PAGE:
Restaurant critics Roslyn Grundy, Gemima Cody, Ardyn Bernoth, & Myffy Rigby at 2019 Good Food Guide Awards. Photo by Kristoffer Paulsen.
Roslyn Grundy, Victorian editor of Fairfax Media’s Good Food Guide, used to laugh at the idea that restaurant kitchens pinned mugshots of food reviewers like her on their walls – until someone sent her the evidence.
“I’ve since had a couple more examples sent to me so yes, it does happen,” she says. “But, I’m not often pictured in print, and I like it that way, because I really do prefer to review anonymously.”
Stakes are high for restaurants vying for a place in Australia’s unofficial food bible, where chef’s hats (awarded to restaurants scoring 15 out of 20 and more) could mean thousands in revenue. “Some restaurants have actually not survived [losing a hat] and yet others have bounced back better than ever,” says 2019 chef of the year, Peter Gilmore, whose Sydney restaurant Quay has won three hats 17 years in a row.
He says publications like the guide are crucial in an age when online and social media commentary is rife. “It’s still really important to have professional critics. It gives the public a guide to where restaurants are and where they sit. And [it gives] the industry a benchmark to work towards, as well.”
But, who makes all those decisions about hats, scores and awards? How do they get made, and where is dining headed?
December is when national guide editor Myffy Rigby and her team in Sydney and Melbourne start thinking seriously about the next edition. The “online brain” (a Google spreadsheet) is updated with restaurants that opened or shut since the previous issue went to press.
“That’s the biggest headache: the places that close or change hands right at the very last minute,” says Rigby. “In a way [the guide] is much like buying a computer – as soon as you’ve bought it it’s out of date. It’s tough, but that’s why you need to look at the guide as a holistic reference point to the Australian dining industry.”
January marks the beginning of the reviewing season, when a team of reviewers (59, at last count – a mix of Fairfax journalists, long-time restaurant critics and other food enthusiasts) fan out across the land, booking under assumed names and nearly always a table for two (a companion makes for more fun and less suspicion). These days, smartphones allow reviewers to take occasional discreet notes and images but reviewing used to be more cloak and dagger, with notes scrawled furiously in toilet cubicles.
Each reviewer is equipped with a handbook, instructing them on everything from how to order (look for indicative dishes rather than one-off specials) to what to do if their cover is blown (watch how surrounding tables are treated). Restaurants are marked out of 20: 10 for food, 5 for service, 3 for atmosphere and 2 for “X-factor”.
In July, the last of 500-odd reviews are filed and edited by Rigby before the looming print deadline in late July-early August. At only 160 words the reviews must be snappy, useful, factually correct, and entertaining. Cliches are not on the menu (the odd pun is tolerated), and Rigby shoots to kill anything on her growing (and amusing) banned words list, which includes “mouth-watering”, “crispy” (“crisp” is ok) and “funky” (“a room is not funky, but dry roasted shrimp paste can be,” the list explains).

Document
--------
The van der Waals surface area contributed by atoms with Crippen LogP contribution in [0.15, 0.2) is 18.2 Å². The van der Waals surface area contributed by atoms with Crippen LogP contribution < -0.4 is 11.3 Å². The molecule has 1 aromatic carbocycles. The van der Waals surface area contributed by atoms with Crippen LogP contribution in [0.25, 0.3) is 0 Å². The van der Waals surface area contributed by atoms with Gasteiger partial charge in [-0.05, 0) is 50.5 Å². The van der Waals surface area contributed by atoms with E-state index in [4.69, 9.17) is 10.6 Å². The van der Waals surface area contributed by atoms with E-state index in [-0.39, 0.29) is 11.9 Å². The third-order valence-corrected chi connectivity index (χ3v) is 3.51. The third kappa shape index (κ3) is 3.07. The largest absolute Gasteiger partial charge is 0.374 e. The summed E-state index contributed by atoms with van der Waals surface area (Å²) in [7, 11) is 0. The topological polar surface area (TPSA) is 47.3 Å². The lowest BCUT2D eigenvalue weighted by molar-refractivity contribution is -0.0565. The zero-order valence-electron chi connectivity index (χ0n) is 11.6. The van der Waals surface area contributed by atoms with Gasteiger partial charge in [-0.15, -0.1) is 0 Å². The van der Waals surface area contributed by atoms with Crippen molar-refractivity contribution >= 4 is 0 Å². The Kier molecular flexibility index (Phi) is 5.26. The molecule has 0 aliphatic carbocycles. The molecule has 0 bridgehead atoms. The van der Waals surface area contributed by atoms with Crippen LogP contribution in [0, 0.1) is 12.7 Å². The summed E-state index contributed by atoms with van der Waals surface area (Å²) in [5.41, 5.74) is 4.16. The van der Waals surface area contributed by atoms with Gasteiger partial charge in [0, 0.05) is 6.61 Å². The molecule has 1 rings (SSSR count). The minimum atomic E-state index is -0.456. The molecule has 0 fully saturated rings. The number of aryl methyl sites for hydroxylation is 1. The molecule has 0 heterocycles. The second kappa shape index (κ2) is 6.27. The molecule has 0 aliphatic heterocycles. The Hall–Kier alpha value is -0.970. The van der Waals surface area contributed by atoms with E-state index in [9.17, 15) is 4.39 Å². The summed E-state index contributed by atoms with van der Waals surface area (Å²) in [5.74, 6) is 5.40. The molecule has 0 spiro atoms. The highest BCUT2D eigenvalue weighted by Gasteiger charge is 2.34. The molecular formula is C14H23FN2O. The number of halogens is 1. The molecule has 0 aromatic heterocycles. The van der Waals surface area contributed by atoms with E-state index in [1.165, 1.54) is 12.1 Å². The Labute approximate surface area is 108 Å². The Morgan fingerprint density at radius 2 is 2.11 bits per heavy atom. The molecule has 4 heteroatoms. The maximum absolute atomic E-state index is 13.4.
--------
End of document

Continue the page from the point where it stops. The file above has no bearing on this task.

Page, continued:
July is also when the senior review team – Grundy, Gemima Cody and Ardyn Bernoth in Melbourne and Rigby, Callan Boys, Terry Durack and Jill Dupleix in Sydney – meets via video conference to thrash out any contentious scores (particularly those that have changed from previous years), along with finalising chef’s hats. Another meeting held a few weeks later dishes out the awards. Meetings can last up to seven hours.
The process is designed to ensure restaurants are scored to a similar benchmark across the country. “And if there are any queries – if we’re saying, ‘hang on, I’m not sure that’s worth a hat’, or we’re dropping a hat,” says Grundy, “we’ll send someone back and revisit the restaurant.”
Senior reviewers went interstate this year in a move designed to deploy fresh tastebuds to the established Sydney and Melbourne dining scenes and to encourage consistency across the country.
On top of her regular reviews Age restaurant critic Gemima Cody ate her way through Tasmania, Byron Bay, Noosa and Brisbane, visiting 30 restaurants in 19 days. Such concentrated eating can take a toll on reviewers’ bodies, she says, only half-joking that at times she would “crawl in through the door, lie face-down weeping in a corner, not wanting to talk to anyone”.
Such extensive reviewing also provides a snapshot of dining trends. Cody reports that money has been a key, with serious dollars invested in some restaurants (Point Leo Estate) and plenty of diners willing to fork out for whole stuffed crabs, caviar and expensive wagyu.
Meanwhile, there’s been an explosion of “peasant food”, with dishes such as cacio e pepe (pasta, cheese and pepper) popular on menus. Terry Durack has noticed chefs ageing whole fish (Saint Peter and Momofuku Seiobo), sea urchin (on toasties, house-made crumpets, pasta and more) and the further rise of vegan and vegetarian cooking (Smith and Daughters in Melbourne and Alibi in Sydney).
For now, though, the Guide’s reviewers can rest until January swings around again. Or, even better, maybe it’s time to sign up to that jazz aerobics class they’ve always been talking about.